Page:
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Last fall, Qualcomm announced plans to join forces with the developers of Mozilla's Thunderbird email client to produce an open source version of Eudora. Since some code in the original Eudora client is proprietary, engineers needed to rebuild the application from scratch. When the first beta release of Penelope -- a Thunderbird add-on developed by Qualcomm -- was announced this week, many people assumed it was actually a beta release of a new open source Eudora client. Adding to the confusion is the fact that Penelope is not supported on Linux systems. Jeff Beckley, co-project lead at Qualcomm, sets the record straight.
"The main source of confusion about this project seems to be Penelope vs. Eudora," he says. "Penelope is an extension to Thunderbird, and Eudora is a branded version of Thunderbird with some extra modifications. Some features we are working on can be implemented in an extension like Penelope, but some require changes to the core of the Thunderbird code and therefore have to be made in Eudora. It is our hope that many of our changes will find their way into the core Thunderbird code base, but we realize that not all of them will. The Mozilla folks have been positive about inclusion of our changes in to Thunderbird."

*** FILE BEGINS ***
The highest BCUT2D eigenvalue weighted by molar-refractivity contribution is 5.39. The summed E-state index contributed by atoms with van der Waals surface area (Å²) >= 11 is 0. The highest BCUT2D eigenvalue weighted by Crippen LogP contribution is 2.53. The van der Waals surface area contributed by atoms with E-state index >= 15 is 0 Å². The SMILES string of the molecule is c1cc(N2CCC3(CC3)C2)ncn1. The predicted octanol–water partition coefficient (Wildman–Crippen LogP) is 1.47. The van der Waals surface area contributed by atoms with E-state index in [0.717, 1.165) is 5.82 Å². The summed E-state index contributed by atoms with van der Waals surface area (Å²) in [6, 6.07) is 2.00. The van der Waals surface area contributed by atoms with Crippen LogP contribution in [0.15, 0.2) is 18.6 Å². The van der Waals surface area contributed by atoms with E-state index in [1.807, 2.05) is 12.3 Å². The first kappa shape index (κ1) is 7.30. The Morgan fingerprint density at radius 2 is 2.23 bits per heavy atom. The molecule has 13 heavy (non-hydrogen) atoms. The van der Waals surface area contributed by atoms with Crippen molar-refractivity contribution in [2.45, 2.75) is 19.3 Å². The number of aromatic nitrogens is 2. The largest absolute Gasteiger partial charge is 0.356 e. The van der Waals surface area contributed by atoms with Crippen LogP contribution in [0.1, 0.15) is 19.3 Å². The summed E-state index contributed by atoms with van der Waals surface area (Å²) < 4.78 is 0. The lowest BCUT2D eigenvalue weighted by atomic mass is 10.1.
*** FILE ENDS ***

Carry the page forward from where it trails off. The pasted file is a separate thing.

Another point of clarification Beckley stresses is the source code origins for Penelope and Eudora. "This project is being implemented with no source code from the previous versions of Eudora. The original Eudora source code contains some proprietary portions from third parties that we are unable to distribute under open source. So there is no easy way to 'move' features from Classic Eudora to the new Eudora/Penelope. All changes have to be reimplemented."
Beckley notes that the biggest obstacle the team had to overcome was the learning curve on the Mozilla/Thunderbird code base. "It's very large and therefore takes a while to comprehend how all of the pieces fit together," he said. The project currently has full-time engineers from Qualcomm working on its development as well as a variety of other part-time contributors working behind the scenes. All told, approximately four man-years have gone into the first beta release of Penelope.
Steep learning curve aside, though, Beckley says the ability to create a product like Penelope has been very exciting. "The fact that the Mozilla platform has such a great deal of extensibility has made this possible, and will allow Eudora users to continue to have an email application that feels comfortable to them."
So why isn't Penelope supported on Linux? Beckley says the team wishes it was, but it's a matter of finding the right help for the job. "Although the Penelope plugin does run under Linux, we don't really have the Linux experience to feel confident in making Linux releases. We'd be delighted if somebody wanted to contribute their time to helping us get it right for Linux."